Over the course of three days there were runway shows by new and established fashion designers including Daniella Lehavi, Sasson Kedem, Raziela, Comme Il Faut and Karen Oberson.
It was evident how much the informal beach culture influences Israeli fashion design, says Mira Marcus, international press director for the Tel Aviv Municipality.
"It's easy to see people going to work at their startups wearing flip-flops or even going barefoot. We have 300 days of sunshine in Tel Aviv every year. So that informality translates to what people wear and what they design in Tel Aviv.
"This makes fashion in general in Tel Aviv so informal, leaning toward summer and light clothes year 'round. And this isn't something new to the fashion scene, but in existence since the beginning of Tel Aviv and its fashion creation," she explains.
Missoni and Maskit make a splash
"The overall impression was great," says Marcus. "One of the most established fashion houses in Italy, Missoni, wanted to showcase their clothes on a stage in Tel Aviv. They are like the rock stars of the fashion world."
Marcus notes that many international buyers and members of the press came to cover Fashion Week. With 33 events, and each one attracting about 1,000 people, the impact was very much felt in the city, she says.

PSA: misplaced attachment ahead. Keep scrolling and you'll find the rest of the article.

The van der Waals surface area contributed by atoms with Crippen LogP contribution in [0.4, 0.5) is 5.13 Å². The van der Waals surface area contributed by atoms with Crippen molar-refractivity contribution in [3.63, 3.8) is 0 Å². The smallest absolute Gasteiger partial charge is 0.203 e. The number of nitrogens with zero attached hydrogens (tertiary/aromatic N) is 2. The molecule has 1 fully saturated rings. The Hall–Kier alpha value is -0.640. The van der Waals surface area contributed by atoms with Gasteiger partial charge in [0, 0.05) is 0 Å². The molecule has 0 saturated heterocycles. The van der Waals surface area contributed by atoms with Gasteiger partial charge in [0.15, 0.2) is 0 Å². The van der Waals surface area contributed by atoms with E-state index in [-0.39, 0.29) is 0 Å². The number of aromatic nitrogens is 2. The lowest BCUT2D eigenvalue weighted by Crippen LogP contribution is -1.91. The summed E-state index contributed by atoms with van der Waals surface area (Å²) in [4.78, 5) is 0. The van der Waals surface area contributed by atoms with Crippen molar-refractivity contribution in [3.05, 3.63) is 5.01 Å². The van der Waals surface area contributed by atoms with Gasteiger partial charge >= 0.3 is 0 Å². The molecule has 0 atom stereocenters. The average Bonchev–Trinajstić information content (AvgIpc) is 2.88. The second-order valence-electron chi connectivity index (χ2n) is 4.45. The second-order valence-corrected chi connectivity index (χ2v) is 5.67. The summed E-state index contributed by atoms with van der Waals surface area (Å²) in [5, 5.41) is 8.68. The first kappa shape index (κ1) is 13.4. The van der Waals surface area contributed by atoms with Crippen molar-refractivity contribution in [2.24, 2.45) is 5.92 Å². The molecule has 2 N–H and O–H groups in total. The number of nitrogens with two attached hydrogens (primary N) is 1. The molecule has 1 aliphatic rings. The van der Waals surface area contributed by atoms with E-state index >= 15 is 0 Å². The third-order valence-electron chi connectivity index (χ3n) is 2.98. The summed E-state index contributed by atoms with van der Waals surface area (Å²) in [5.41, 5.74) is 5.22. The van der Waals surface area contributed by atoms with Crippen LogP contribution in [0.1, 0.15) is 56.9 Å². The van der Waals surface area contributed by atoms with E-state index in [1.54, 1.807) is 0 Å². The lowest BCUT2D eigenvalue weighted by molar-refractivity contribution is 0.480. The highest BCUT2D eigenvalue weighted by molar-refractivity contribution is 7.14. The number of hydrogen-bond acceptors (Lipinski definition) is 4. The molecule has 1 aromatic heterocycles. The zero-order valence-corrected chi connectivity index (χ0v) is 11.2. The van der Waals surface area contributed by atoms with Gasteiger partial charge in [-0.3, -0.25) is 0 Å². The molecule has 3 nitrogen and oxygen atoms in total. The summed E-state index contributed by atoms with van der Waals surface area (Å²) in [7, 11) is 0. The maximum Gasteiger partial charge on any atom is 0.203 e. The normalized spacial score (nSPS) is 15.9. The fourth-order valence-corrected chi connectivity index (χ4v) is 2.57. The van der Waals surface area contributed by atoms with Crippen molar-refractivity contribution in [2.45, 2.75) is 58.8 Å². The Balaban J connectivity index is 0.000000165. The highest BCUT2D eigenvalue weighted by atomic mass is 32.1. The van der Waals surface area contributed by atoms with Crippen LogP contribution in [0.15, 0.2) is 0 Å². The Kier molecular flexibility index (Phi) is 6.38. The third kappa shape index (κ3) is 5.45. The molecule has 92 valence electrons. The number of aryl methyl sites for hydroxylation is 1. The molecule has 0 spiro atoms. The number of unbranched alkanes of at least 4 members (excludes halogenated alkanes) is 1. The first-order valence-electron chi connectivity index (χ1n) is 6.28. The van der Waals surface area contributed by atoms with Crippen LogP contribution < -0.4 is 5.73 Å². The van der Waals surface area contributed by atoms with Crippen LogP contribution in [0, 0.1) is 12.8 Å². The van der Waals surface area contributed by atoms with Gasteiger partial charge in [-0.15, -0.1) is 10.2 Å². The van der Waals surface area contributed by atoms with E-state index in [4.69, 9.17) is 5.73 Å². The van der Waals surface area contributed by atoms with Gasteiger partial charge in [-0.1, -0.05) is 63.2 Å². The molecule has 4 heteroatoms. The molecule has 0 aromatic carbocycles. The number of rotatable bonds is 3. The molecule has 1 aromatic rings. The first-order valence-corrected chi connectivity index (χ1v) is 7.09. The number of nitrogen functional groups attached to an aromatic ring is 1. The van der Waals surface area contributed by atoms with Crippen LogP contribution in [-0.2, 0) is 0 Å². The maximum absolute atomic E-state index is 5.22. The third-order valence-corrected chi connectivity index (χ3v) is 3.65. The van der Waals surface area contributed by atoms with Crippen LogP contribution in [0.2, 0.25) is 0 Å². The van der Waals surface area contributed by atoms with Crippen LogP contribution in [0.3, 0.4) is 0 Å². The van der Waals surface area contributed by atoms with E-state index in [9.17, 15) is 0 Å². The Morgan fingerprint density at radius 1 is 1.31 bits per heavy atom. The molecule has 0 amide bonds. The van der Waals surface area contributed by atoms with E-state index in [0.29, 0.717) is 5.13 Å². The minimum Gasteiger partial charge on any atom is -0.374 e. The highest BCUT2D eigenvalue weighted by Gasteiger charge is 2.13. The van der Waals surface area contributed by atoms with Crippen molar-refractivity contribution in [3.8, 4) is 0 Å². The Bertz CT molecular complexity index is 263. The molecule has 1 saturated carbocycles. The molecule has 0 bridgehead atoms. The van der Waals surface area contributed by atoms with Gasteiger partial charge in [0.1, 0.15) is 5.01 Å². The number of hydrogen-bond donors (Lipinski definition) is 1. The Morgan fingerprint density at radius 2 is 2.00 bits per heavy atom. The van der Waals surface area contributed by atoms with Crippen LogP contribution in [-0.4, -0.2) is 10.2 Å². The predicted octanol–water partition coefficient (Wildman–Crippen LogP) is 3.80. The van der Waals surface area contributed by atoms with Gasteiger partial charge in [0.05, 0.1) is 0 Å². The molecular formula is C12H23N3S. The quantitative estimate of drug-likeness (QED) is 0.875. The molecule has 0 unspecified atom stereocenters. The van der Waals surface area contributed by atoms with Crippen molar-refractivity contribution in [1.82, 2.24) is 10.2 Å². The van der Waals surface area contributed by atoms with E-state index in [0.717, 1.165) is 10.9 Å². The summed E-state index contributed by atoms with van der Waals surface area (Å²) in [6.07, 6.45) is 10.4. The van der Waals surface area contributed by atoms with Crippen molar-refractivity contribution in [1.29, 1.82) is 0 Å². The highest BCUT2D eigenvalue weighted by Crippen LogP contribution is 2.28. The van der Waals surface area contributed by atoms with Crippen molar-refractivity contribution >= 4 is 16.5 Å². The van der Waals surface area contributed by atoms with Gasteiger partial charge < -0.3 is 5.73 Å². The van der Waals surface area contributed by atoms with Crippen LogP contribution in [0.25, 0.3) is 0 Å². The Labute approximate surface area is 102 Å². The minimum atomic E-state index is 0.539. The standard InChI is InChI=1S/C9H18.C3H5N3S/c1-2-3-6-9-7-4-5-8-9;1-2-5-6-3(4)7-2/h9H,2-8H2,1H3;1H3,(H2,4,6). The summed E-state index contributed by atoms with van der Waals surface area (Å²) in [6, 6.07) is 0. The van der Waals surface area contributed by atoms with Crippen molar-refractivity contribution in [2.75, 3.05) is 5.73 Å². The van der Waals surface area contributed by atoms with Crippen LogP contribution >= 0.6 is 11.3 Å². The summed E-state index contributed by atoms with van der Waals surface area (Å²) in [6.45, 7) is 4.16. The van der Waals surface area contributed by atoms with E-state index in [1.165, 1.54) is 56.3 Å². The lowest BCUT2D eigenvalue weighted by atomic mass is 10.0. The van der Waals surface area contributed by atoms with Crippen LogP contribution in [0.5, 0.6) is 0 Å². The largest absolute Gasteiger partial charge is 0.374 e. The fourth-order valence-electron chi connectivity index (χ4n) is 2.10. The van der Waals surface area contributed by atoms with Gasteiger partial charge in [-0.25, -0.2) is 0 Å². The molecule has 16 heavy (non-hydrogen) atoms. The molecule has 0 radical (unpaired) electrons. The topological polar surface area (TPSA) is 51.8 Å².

The fashion darling of the event was the newly revived Maskit label, which also celebrated the 97th birthday of its founder, Ruth Dayan.
Dayan, the first wife of the late eye-patch-wearing icon Moshe Dayan, started Maskit in 1956 as a fashion and decorative art house to showcase the varied craft traditions of the people making up the population of the new state.
The label often borrowed from Arabian motifs. The idea was to create products with a regional influence, using fine fabrics like silk from Paris.
Maskit closed its doors in 1994, but reopened this year after 20 years of inactivity. The items are affordable, but high-end and well made. The label has a home store in Tel Aviv's German Colony, where it sells its fashions and displays Maskit memorabilia.
Models on the runway showing off 25 historical Maskit designs included everyday women and some more famous ones – such as wives of prominent Israel politicians -- but not professional models.
The bigger mission was to encourage awareness of the Israeli design market, and to show just how innovative it can be.